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The D-Factor: How Evil Are You?

Is there such a thing as an evil personality type? This is a challenging question for many in the field. By and large, people who are drawn to the field of supporting others in difficulty are highly agreeable people by nature. They believe in the central importance of relationships, and in their world view, will assume all others see and feel about people the way that they do. Aberrant behaviors, terrible crimes, vindictiveness and cruelty are understood as the result of unjust impacts upon the culprit, who can be redeemed through the right kind of help, My theory of trauma includes the central importance of the concept of malign intent behind an action. Being singled out in some way for cruelty is deeply disturbing, alongside the other impacts. Ironically, I would suggest that highly agreeable people are more traumatized by events directed at them because it shakes their world view so profoundly.

Recent research has investigated whether there is a pattern to the personality types of people who might be considered evil. These studies have revealed a “dark core” to their personality. This has led to the development of the concept of the General Dark Factor of Personality or D-Factor for short. The D-Factor predicts the extent of a person’s “dark traits” which generate abusive, exploitative and cruel behaviors that transgress social norms.

I have suggested that psychopaths score high on conscientious and low on agreeableness as two critical personality traits. This is supported by German and Danish research who have refined these measures further. They defined the D-factor as “the basic tendency to maximize one's own utility at the expense of others, accompanied by beliefs that serve as justifications for one's malevolent behaviors.” These individuals achieve their goals at all costs, even to others. These goals might also include the desire to harm others. They do not even help others if it is of no benefit to them.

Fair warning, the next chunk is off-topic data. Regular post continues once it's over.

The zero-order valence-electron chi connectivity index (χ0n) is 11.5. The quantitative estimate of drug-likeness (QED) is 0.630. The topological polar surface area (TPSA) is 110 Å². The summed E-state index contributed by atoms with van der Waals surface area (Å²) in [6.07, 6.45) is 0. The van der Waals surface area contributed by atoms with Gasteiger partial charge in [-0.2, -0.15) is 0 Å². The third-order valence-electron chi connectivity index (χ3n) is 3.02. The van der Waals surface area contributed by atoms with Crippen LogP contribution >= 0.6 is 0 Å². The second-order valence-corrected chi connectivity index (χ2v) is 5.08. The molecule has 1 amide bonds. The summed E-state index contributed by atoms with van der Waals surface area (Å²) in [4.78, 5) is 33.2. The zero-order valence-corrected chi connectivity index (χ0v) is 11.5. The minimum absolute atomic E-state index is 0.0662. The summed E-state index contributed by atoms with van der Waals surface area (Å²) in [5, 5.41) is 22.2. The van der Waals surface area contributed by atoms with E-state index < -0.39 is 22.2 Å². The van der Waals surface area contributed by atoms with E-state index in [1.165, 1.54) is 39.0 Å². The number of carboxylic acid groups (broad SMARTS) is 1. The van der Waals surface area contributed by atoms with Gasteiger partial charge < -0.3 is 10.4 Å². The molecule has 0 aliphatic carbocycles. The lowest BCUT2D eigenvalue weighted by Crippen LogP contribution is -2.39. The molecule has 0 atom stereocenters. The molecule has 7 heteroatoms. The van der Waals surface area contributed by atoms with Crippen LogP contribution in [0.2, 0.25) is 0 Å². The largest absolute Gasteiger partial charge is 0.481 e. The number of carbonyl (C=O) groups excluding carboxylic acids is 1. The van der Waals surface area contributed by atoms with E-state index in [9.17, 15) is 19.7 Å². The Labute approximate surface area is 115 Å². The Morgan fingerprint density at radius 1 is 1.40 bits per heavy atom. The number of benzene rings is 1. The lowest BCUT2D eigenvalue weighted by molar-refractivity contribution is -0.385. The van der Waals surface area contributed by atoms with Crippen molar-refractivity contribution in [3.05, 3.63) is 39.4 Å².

Psychologists found that the D-factor scores not only unifying dark traits, but also predicts the “indifference of indicator”. This to to say its existence is independent of the tests used to measure it.

Morten Moshagen from Ulm University, along with Benjamin E. Hilbig from the University of Koblenz-Landau and Ingo Zettler from University of Copenhagen proposed that it is possible to measure malevolence similarly to how we measure intelligence. Charles Spearman’s showed that a general factor of intelligence exists (the g-factor) because people who get a high score on one intelligence test get high scores on all intelligence tests. The D-factor operates in a similar way. The D-factor was identified by administering nine different tests across four studies. They found that the following qualities constructed the D-Factor

1. Egoism - “the excessive concern with one’s own pleasure or advantage at the expense of community well-being.”

2. Machiavellianism - “manipulativeness, callous affect, and a strategic-calculating orientation.”

3. Moral Disengagement - “a generalized cognitive orientation to the world that differentiates individuals’ thinking in a way that powerfully affects unethical behavior.”

4. Narcissism - “ego-reinforcement is the all-consuming motive.”

5. Psychological Entitlement - “a stable and pervasive sense that one deserves more and is entitled to more than others.”

6. Psychopathy - “deficits in affect (i.e., callousness) and self- control (i.e., impulsivity).”

7. Sadism - “a person who humiliates others, shows a longstanding pattern of cruel or demeaning behavior to others, or intentionally inflicts physical, sexual, or psychological pain or suffering on others in order to assert power and dominance or for pleasure and enjoyment.”

8. Self-Interest - “the pursuit of gains in socially valued domains, including material goods, social status, recognition, academic or occupational achievement, and happiness.”

9. Spitefulness - “a preference that would harm another but that would also entail harm to oneself. This harm could be social, financial, physical, or an inconvenience.”

Scott Barry Kaufman devised a brief version of the D-factor test for Scientific American. The more you are in agreement with multiple items on this list, the higher your D-factor score is likely to be:

The Dark Core Scale

1. It is hard to get ahead without cutting corners here and there.

2. I like to use clever manipulation to get my way.

3. People who get mistreated have usually done something to bring it on themselves.

4. I know that I am special because everyone keeps telling me so.

5. I honestly feel I'm just more deserving than others.

6. I'll say anything to get what I want.

7. Hurting people would be exciting.

8. I try to make sure others know about my successes.

9. It is sometimes worth a little suffering on my part to see others receive the punishment they deserve.

To take the comprehensive assessment of your dark Core, go to the Dark Core Website at the link below and you will find the tests at the bottom of the page.

To see a short video on Dark Core visit the Video Page.

To read a article about Dark Core click here.

To read the a deep research study click here

To visit the Dark Core website click here

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